You might also appreciate this sort of modeling technique for the simple challenge of creating all-quad, sub-d surfaces. Today, some people feel that it's a more "pure" form of modeling, because of it's versatility. Whatever your reason for being interested in this approach, I try hard to solve the common problems, as well as address many advanced techniques for building detailed structures in a sensible way that will stand up to scrutiny. From the start, this particular project was designed for close-up renders, assembly, and disassembly, so there are very few shortcuts or "cheats" used. If you've seen my previous articles and tutorials, you know that for many years, I've supported the idea of prototyping models in sub-d, and then freezing them to hard polys, in order to use boolean cutters. That approach is still completely valid when you're facing a short deadline. The methods used in this tutorial are completely different, and the entire project is Catmull-Clark, from beginning to end.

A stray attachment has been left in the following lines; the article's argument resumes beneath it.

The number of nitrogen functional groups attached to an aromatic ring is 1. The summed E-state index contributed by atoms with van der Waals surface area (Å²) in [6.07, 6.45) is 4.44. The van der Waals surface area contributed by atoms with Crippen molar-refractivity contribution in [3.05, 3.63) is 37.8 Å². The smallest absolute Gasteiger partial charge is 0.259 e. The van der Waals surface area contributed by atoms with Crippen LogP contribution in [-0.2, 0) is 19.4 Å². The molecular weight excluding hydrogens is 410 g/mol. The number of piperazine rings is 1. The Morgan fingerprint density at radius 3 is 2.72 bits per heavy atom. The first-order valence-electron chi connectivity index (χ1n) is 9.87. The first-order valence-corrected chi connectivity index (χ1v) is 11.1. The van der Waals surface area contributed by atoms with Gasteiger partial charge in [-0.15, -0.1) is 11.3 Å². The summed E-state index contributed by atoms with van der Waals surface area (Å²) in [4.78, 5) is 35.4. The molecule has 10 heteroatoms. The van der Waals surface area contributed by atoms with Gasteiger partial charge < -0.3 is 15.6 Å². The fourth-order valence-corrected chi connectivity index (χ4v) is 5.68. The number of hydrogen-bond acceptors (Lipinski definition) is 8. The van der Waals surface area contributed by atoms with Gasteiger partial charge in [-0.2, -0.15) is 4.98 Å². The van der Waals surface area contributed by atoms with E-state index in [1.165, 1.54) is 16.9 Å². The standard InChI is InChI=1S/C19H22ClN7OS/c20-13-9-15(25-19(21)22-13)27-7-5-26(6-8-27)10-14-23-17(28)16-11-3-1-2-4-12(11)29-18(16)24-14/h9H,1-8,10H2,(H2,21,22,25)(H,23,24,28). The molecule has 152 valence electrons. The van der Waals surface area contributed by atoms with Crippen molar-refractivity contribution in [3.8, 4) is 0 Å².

Some of my favorite fellow artists have created step-by-step tutorials, in which you build a particular model, just as they built it. Clearly, some people like that approach. But when I watch these, I never build the model shown. Instead, I try to learn the methods, and apply them to my own work. So, as with all my previous tutorials, this one is aimed at showing you the methods and the results, but is not a "step-by-step" tutorial that ends up with you having built the same model I did. That's not the point. Learning the "how" is much more important than the "what", and so while many files are included for you to use, the P180 model itself is not. The methods shown in this tutorial can be applied to any modeling task, so have fun with it, and go in your own direction.